“And they dismissed it,” he added. “It had no lasting impact on the campaign.”

Of course, that was in part because it, too, would eventually be buried in the news cycle.

4:32 p.m. WikiLeaks begins dumping the Podesta emails.

WikiLeaks and its allies had been teasing that it had more to say in regard to the presidential contest. In late July, shortly before the Democratic convention, it had published a bunch of documents stolen from the Democratic Party — by Russian hackers, as was already obvious at the time. WikiLeaks founder Julian Assange and others hinted that more was coming.

Then, on Oct. 7, 2016, it announced Part 2.

In short order, journalists and the public were poring over internal documents related to the Clinton campaign. The first gold nugget turned up was a set of excerpts from paid speeches Clinton had given to the financial firm Goldman Sachs, material that her critics had been seeking for months.

But WikiLeaks didn’t release everything at once. Instead, it released new material day after day, prompting new scrutiny and new stories, over and over. The “Access Hollywood” tape led to multiple news cycles itself, after Trump denied during the second debate that he had assaulted any women, prompting a number of women to come forward alleging that he had done exactly that. But WikiLeaks’ steady drip of new material gave conservative media and Fox News new story lines, however thin, day after day.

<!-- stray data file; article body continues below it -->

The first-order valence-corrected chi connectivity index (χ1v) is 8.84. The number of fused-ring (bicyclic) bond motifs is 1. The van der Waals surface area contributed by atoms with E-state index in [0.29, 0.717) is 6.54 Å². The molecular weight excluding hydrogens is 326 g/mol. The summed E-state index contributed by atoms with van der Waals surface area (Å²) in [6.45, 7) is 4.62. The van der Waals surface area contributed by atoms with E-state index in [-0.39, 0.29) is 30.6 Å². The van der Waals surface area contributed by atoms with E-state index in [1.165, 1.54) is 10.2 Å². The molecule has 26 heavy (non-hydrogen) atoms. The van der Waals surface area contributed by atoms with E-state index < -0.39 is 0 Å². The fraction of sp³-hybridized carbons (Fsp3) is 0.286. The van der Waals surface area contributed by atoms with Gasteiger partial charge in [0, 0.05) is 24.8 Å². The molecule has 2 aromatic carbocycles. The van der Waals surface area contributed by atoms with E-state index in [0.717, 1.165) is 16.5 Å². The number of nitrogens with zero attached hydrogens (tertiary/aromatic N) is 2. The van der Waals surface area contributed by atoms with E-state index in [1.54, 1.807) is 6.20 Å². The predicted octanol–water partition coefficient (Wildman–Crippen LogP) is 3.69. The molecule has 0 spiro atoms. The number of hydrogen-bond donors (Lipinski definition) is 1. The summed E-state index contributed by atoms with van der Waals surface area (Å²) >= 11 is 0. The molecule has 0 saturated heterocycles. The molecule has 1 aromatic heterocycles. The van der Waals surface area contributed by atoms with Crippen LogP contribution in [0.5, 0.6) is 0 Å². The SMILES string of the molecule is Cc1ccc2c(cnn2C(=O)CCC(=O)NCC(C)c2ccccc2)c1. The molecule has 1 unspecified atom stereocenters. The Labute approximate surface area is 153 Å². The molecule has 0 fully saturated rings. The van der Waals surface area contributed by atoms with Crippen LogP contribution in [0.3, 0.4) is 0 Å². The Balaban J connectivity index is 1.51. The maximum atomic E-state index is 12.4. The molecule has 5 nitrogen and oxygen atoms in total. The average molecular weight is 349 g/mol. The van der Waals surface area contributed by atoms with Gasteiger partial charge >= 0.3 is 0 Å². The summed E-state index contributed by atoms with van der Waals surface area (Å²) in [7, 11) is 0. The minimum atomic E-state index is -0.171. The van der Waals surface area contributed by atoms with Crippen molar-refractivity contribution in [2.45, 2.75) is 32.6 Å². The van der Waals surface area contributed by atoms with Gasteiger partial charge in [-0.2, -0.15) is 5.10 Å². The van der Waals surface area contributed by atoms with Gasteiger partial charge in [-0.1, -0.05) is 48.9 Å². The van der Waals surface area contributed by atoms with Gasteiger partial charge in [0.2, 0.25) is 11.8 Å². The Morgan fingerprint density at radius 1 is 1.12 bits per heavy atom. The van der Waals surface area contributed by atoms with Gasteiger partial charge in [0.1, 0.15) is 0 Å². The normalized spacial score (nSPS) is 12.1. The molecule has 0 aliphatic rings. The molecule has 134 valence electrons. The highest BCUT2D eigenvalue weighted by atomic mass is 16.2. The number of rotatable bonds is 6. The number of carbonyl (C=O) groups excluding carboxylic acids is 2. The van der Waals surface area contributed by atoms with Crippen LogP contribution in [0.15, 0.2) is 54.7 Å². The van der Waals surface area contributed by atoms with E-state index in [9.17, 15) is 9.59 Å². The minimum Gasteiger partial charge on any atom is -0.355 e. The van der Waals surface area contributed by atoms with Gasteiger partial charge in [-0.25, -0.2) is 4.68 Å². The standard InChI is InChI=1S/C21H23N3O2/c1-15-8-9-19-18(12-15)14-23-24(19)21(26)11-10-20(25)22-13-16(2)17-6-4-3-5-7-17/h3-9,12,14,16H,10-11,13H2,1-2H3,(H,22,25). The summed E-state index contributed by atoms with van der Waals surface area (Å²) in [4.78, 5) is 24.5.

Over the last month of the campaign, coverage of WikiLeaks was far more common than coverage of the “Access Hollywood” tape — though both would eventually be washed away by then-FBI Director James B. Comey’s announcement that the bureau had uncovered new emails related to Clinton’s use of a private server while she was secretary of state.

The WikiLeaks release was an unqualified boon for Trump’s campaign and an overt expression of the influence that Russia’s interference effort would have on the presidential contest. Although it wasn’t known at the time, there were already investigations underway within the FBI considering whether people close to Trump’s campaign were in any way aiding the Russian effort. That someone like Roger Stone, a longtime adviser to the president, had tweeted in August that it would soon be “Podesta’s time in the barrel” drew new attention to that question.

Eventually, evidence would emerge that Stone and others supporting Trump had allegedly encouraged WikiLeaks to offset the “Access Hollywood” coverage by releasing its material.

In August of this year, the Senate Intelligence Committee released the final volume in its lengthy assessment of Russia's interference effort in 2016. That report documents communications between Stone and Jerome Corsi, a right-wing commentator who wrote for the conspiracy-theory site WorldNetDaily, on the afternoon of the WikiLeaks release.